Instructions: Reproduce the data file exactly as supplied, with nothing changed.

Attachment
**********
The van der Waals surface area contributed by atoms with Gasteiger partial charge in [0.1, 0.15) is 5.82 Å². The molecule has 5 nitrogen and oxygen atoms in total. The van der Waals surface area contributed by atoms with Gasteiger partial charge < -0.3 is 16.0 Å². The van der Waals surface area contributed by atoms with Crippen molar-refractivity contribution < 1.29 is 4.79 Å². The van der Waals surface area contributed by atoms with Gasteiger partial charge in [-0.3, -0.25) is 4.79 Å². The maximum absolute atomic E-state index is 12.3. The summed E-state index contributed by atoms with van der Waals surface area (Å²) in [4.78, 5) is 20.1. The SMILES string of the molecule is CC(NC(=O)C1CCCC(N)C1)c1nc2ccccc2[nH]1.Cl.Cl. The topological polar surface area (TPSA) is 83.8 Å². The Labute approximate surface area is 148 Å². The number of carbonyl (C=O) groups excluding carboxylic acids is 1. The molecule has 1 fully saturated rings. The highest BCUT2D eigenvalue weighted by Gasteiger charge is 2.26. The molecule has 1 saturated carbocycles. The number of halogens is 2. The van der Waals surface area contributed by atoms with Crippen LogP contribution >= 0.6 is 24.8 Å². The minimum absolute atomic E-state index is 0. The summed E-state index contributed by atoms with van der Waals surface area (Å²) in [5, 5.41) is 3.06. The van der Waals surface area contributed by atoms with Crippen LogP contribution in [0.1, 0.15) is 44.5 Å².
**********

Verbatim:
The van der Waals surface area contributed by atoms with Gasteiger partial charge in [0.1, 0.15) is 5.82 Å². The molecule has 5 nitrogen and oxygen atoms in total. The van der Waals surface area contributed by atoms with Gasteiger partial charge < -0.3 is 16.0 Å². The van der Waals surface area contributed by atoms with Crippen molar-refractivity contribution < 1.29 is 4.79 Å². The van der Waals surface area contributed by atoms with Gasteiger partial charge in [-0.3, -0.25) is 4.79 Å². The maximum absolute atomic E-state index is 12.3. The summed E-state index contributed by atoms with van der Waals surface area (Å²) in [4.78, 5) is 20.1. The SMILES string of the molecule is CC(NC(=O)C1CCCC(N)C1)c1nc2ccccc2[nH]1.Cl.Cl. The topological polar surface area (TPSA) is 83.8 Å². The Labute approximate surface area is 148 Å². The number of carbonyl (C=O) groups excluding carboxylic acids is 1. The molecule has 1 fully saturated rings. The highest BCUT2D eigenvalue weighted by Gasteiger charge is 2.26. The molecule has 1 saturated carbocycles. The number of halogens is 2. The van der Waals surface area contributed by atoms with Crippen LogP contribution >= 0.6 is 24.8 Å². The minimum absolute atomic E-state index is 0. The summed E-state index contributed by atoms with van der Waals surface area (Å²) in [5, 5.41) is 3.06. The van der Waals surface area contributed by atoms with Crippen LogP contribution in [0.1, 0.15) is 44.5 Å².